• Interpretive-symbolic approach: this looks at the symbolic aspects of rituals and how those symbols represent and show the different aspects of the culture and belief system. This approach examines how the Spanish Carnival symbolically represents a freedom for those who are lower in the social hierarchy who get the chance to ‘act out’ or pretend as if they are rebelling against the political structure of their society and the “restrictions of the social order and its prevailing hierarchies.”

• According to the ‘safety valve’ concept, rituals like the Spanish carnival are considered ‘rebellious’ rituals because they involve embracing a new set of social identities for the duration of the carnival, where many things contradict standard social norms and structure. Gilmore goes on to discuss that a ritual like the carnival in which all social order is disrupted can serve to strengthen the standard social order by illustrating to people the need for their set societal structure in order to live in harmony and to prevent chaos.

Assignment idea…

•March 13, 2009 • 2 Comments

I have been struggling to come up with any good ideas for this observation assignment but I was thinking of doing around Manners Mall area. I was wanting to look at how people orient themselves around other people. I went and observed earlier in the week and I got caught up watching how some people would be walking down one side of the street and then spot the Red Cross or UNICEF people on the street and tended to move further towards the other side of the street to avoid being too close and having to actually say ‘no’ to them or be stuck listening to their spiel. Others became suddenly preoccupied in something like their phone or fiddling with their iPods,  or something caught their eye so they avoided making eye contact with them. It was like they wanted no contact with these people and sought ways to get away from them.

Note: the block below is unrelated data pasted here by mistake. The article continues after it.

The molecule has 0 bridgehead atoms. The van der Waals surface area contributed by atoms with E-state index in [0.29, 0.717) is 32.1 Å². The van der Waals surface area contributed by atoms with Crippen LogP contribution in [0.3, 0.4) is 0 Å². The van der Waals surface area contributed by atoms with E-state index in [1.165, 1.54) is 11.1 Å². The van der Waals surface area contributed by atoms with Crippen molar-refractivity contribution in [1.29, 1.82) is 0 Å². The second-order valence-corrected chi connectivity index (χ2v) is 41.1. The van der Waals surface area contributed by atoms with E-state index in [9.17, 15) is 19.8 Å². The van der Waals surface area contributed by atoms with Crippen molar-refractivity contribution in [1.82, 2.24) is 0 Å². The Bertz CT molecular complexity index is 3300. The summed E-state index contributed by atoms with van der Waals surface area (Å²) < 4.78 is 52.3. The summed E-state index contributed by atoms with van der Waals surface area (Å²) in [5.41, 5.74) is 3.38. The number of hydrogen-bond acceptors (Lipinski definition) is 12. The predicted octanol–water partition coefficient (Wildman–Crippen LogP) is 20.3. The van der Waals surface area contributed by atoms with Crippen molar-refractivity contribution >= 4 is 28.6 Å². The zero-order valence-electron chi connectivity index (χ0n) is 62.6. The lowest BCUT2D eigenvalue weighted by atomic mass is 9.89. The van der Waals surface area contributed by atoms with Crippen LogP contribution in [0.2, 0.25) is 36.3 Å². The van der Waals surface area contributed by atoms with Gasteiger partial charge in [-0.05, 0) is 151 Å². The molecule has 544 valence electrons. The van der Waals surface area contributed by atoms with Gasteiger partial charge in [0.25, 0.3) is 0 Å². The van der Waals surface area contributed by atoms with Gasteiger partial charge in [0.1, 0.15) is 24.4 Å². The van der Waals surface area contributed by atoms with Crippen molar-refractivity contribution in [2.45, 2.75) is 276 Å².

I also noticed a group of 5 schoolgirls all walking down the street linking arms in a long chain and how this made it harder for other members of the public to move around them. There are a lot of people with skateboards and on bikes around that area and I noticed how people on these other forms of transport weave in and out and move around pedestrians. I also saw when it was quite busy many people stand aside and let those pushing prams, in wheelchairs, and on mobility scooters have more room and make it easier for them to get through. Many couples walk down there holding hands, friends stand closer together than strangers do. I was thinking of looking at how people organise themselves around others when they are in small groups, large groups and by themselves along a busy pedestrianised street. I’m not sure if i’m on the right track with this assignment so any advise/input with this would be much appreciated 🙂

Documentary on Ritual

•March 11, 2009 • Leave a Comment

Hi all,

Starting tomorrow (thursday 12th march) on the National Geogrpahic channel is a documentary called Taboo. I haven’t seen it yet but I think it will relate really well with what we will be learning throughout the semester. It looks at different types of rituals from initiations, rites of passages, secular and religious rituals to sporting rituals and festivals. It looks at how the way we adorn our bodies gives us our sense of identity and shows how rituals that seem commonplace in one culture are considered ‘taboo’ in others and how some particular rituals hold different meanings for different cultures. The documentary is shown at various times thorughout the month- it is on at the following times:

  • Thursday 12th March: 5.30am, 9.30pm
  • Sunday 15th March: 2.30pm

Hello world!

•March 5, 2009 • 1 Comment